supporter, the Mayor of Zary (where the annual Woodstock festival is held), has
just been added to a group of advisors to the Polish president. Also, the
president's personal secretary (who is also the Minister of Home Affairs) spoke
at the opening of ISKCON's exhibition on Vedic Culture at the Warsaw Museum.
for the Woodstock Festival are continuing without any opposition. The main
organizer, Jurek Owsiak, told us he is counting on the Hare Krishna Village of
Peace being there. He said to tell you he wants our presence to be even bigger
and more colorful than last time. "
that possible?" I said. "The tent we rented from Germany was bigger
than an American football field. It held 10, 000 kids for four days!"
the temple we went into more details. The office looked like the headquarters of
a military operation. There were several devotees pouring over maps, considering
when and where we would hold festivals in the area we had chosen for the spring
tour, just south of Warsaw. Phones were ringing and faxes were coming in and
going out buzzing with all kinds of information: where we would purchase the 22
tons of food we needed for distribution at Woodstock, details of the arrival of
130 devotees from eastern Europe and Russia, details of the rent contract for
the three buses we'll be using for the next three months, insurance policies for
devotees and guests, security requirements at the festivals, and so on.
met briefly with our public relations group, ICP, and asked if they had any
information as to what steps the anti-cult groups would take.
whole art of war consists of guessing at what is on the other side of the hill.
" [Duke of Wellington]
my surprise the devotees told me that Actinya dasi had recently gone to a
meeting of some of the biggest anti-cult groups in Poland. More than 100 people
were present. There were the usual speeches about the dangers of the cults, and
several times our movement was mentioned. One speaker warned that the Hare
Krishna movement has made inroads in the public schools. To the horror of the
audience she told the story of a schoolteacher who mentioned to her students in
class that the Hare Krishna movement is actually not a cult, but an ancient
spiritual tradition that has been practiced in India for thousands of years. One
of her students spoke against her and an argument ensued, during which the
teacher defeated the student. When the other students applauded the teacher, the
student who had objected walked out in frustration.
more and more speakers began vilifying the Krishna conscious movement in
particular, Actinya dasi gathered her courage and stood up. She boldly declared
herself the head of ISKCON Poland's communications office. As soon as she
identified herself there was silence and all eyes were upon her. With a captive
audience she began defeating one by one the accusations made against our
movement. At the end of her presentation, she fielded questions for two hours,
the meeting finishing only when the main organizer realized that his objective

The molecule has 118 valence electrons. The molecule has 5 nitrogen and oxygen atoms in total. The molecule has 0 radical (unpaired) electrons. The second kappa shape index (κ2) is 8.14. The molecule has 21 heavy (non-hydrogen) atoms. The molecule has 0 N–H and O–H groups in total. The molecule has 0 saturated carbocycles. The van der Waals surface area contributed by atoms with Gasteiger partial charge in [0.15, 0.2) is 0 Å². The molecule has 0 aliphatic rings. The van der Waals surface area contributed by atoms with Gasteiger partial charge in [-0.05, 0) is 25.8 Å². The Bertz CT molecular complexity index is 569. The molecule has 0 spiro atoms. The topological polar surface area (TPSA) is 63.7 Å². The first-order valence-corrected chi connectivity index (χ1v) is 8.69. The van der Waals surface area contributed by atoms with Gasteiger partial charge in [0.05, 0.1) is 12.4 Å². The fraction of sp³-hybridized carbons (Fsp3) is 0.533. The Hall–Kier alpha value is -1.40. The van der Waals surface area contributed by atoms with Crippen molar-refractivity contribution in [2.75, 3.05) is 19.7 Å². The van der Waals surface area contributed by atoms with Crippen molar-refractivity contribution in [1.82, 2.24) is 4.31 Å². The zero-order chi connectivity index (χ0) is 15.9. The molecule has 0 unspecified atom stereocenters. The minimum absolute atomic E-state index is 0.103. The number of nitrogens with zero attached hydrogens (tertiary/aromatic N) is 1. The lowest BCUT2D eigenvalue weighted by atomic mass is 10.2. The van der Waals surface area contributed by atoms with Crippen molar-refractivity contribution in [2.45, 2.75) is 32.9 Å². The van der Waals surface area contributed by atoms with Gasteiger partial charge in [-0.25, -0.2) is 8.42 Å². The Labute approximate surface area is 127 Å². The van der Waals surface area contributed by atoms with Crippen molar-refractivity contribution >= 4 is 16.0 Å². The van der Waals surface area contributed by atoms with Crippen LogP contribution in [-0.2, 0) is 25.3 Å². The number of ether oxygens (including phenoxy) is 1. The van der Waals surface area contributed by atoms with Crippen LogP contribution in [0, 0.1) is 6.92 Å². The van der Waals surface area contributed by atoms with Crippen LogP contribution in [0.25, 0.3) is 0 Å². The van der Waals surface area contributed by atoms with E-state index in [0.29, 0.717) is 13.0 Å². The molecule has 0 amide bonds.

of scandalizing our movement was unsuccessful.
next day I gave class in the Warsaw temple. I had just begun my lecture, and was
going deeply into the philosophy of acintya beda beda tattva - the inconceivable
and simultaneous oneness and difference between God and the living entity, when
suddenly a well-dressed woman came into the temple room and sat down at the back
unnoticed by the devotees, except for the temple president. He leaned forward
and said to me, "She's a well-known reporter from a big newspaper. It's
only her second time here. "
it as an opportunity to gain the favor of an important and influential person, I
suddenly switched from my topic to the ABCs of "we are not the body. "
The journalist's eyes lit up as I went point by point through my explanation -
but the devotees were completely dumbfounded. Not knowing the reporter was in
the temple room, they couldn't make head nor tail of what was going on. I wound
up my lecture with a short explanation of the maha mantra and the four
regulative principles. The reporter was stunned . . . and so were the devotees!
After the class the journalist thanked me for the talk, saying it was one of the
most interesting things she had ever heard. She also asked if we had any books
next day I left for the base of our spring tour. When I arrived 75 devotees
greeted me with a small reception. I thanked them and then spoke on the
importance of the work we had ahead of us. I mentioned that in the next three
months we would do more than 50 major festivals - not including Woodstock, the
biggest of all, at the end. I explained how our opposition was making plans
against us, but that we should take courage in that we had the blessings of many
great devotees - Narada Muni in particular. That morning I had been reading the
Srimad-Bhagavatam Mahatmaya and had concluded that Narada Muni is the
"patron saint" of our festival program. Therein it is described that
once Narada Muni was traversing the earth planet at the beginning of Kali-yuga
when he came upon Bhakti Devi, devotion to the Lord personified. She was
lamenting that her two sons, Jnana (knowledge) and Vairagya (renunciation), were
lying powerless on the ground because of the evil influence of the age of Kali.
Approaching her, Narada offered words of hope and inspiration:
beautiful-faced one, there is no other age like Kali-yuga because you will be
established in every house as well as in the heart of every person. Hear my vow.
If I do not preach your message, subdue all materialistic religions and make
devotional festivals predominant then I shall not be considered the servant of
Lord Hari. " [Narada Muni to Bhakti Devi, Srimad-Bhagavatam Mahatmaya 1.
pray that by the grace of Narada Muni our attempts to preach Krishna
consciousness through the medium of colorful festivals in the next three months
will be successful and that the people of Poland will get a little taste of the
spiritual world, where all walking is dancing, all talking is singing . . . and
there's a festival every day!